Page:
Focus on juveniles: using grand juries to indict minors

Many residents across the San Francisco Bay Area and elsewhere in California are somewhat familiar with Proposition 21, the shorthand form used to denote the criminal law initiative formally known as the Gang Violence and Juvenile Crime Prevention Act.

A recent media article discussing Proposition 21 and juvenile criminal offenders notes that the legislation, which passed in 2000, was “billed as a way to target hard-core gang members and violent young offenders.”

The enactment specifically allows prosecutors in counties across the state the option to charge juveniles as adults, with authorities often being able to bypass a juvenile court judge in the process, proceeding directly to a criminal court instead.

That is sometimes termed “direct filing,” which one state prosecutor says comes into play in cases where “we’re saying rehabilitation is not appropriate.”

Direct filing is commonly associated with alleged crimes such as murder and gang violence.

The above-cited article notes that cases where minors are charged as adults almost always proceed “on a typical path,” that is, pursuant to a prosecutor filing a legal complaint that is set forth in a hearing before a judge and defense attorneys.

That is not always the case, though. In select instances, prosecutors take another route, seeking to bypass a hearing and secure criminal indictments through the use of grand juries.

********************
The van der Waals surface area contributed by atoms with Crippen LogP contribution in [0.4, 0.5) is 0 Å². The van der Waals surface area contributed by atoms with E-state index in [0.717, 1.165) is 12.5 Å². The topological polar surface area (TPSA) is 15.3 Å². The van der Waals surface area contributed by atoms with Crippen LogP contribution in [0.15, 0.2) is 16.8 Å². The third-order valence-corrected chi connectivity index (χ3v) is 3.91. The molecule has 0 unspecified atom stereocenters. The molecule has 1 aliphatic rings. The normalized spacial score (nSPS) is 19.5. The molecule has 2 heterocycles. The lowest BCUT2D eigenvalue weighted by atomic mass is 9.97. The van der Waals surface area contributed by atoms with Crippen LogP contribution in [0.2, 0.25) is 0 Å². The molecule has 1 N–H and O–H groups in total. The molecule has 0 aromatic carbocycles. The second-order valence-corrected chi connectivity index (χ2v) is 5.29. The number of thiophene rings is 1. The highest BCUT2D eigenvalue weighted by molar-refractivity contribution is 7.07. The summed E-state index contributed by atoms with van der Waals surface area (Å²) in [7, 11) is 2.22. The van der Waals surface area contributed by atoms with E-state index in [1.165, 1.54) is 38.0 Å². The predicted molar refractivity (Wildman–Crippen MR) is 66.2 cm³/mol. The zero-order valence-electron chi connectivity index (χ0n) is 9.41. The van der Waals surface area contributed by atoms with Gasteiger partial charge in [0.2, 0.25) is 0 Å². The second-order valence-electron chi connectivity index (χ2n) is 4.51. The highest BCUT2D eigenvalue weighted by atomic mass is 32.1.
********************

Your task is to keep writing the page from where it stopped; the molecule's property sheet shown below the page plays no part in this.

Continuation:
For understandable reasons, controversy attaches to that. Grand juries meet in secret, with the evidence presented by a prosecutor not being open to scrutiny by a judge and defense lawyers.

Is that fair or legal? An attorney for one adult who was a juvenile when he was indicted a few years ago by a grand jury argues that it is not, and he has challenged the tactic in a case that is now before the California Supreme Court. He maintains that Prop. 21 requires the use of a preliminary hearing in every juvenile case where prosecutors intend to secure a conviction in an adult court.

Unsurprisingly, prosecutors in the appellate case counter that the tactic is lawful, citing the grand jury’s “historic authority to investigate all public offenses.”

We will certainly let readers know how the state’s highest court rules in the matter.

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